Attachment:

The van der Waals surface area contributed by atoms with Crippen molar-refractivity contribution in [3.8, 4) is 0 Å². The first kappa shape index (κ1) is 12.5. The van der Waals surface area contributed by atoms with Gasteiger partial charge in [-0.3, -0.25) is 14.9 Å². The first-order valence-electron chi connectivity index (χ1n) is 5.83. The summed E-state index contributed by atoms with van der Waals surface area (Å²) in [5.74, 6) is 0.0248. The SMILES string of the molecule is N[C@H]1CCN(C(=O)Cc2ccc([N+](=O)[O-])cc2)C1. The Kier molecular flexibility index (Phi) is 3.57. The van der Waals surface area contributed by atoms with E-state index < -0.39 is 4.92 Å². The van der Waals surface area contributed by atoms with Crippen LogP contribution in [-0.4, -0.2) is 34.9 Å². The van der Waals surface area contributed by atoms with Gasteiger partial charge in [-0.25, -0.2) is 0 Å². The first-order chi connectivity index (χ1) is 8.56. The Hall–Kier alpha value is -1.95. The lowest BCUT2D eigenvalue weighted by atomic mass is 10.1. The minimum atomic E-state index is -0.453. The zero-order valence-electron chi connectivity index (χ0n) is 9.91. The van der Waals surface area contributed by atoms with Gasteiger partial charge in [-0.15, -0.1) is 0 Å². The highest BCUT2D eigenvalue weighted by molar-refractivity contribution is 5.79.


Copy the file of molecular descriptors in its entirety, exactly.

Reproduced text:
The van der Waals surface area contributed by atoms with Crippen molar-refractivity contribution in [3.8, 4) is 0 Å². The first kappa shape index (κ1) is 12.5. The van der Waals surface area contributed by atoms with Gasteiger partial charge in [-0.3, -0.25) is 14.9 Å². The first-order valence-electron chi connectivity index (χ1n) is 5.83. The summed E-state index contributed by atoms with van der Waals surface area (Å²) in [5.74, 6) is 0.0248. The SMILES string of the molecule is N[C@H]1CCN(C(=O)Cc2ccc([N+](=O)[O-])cc2)C1. The Kier molecular flexibility index (Phi) is 3.57. The van der Waals surface area contributed by atoms with E-state index < -0.39 is 4.92 Å². The van der Waals surface area contributed by atoms with Crippen LogP contribution in [-0.4, -0.2) is 34.9 Å². The van der Waals surface area contributed by atoms with Gasteiger partial charge in [-0.25, -0.2) is 0 Å². The first-order chi connectivity index (χ1) is 8.56. The Hall–Kier alpha value is -1.95. The lowest BCUT2D eigenvalue weighted by atomic mass is 10.1. The minimum atomic E-state index is -0.453. The zero-order valence-electron chi connectivity index (χ0n) is 9.91. The van der Waals surface area contributed by atoms with Gasteiger partial charge in [-0.15, -0.1) is 0 Å². The highest BCUT2D eigenvalue weighted by molar-refractivity contribution is 5.79.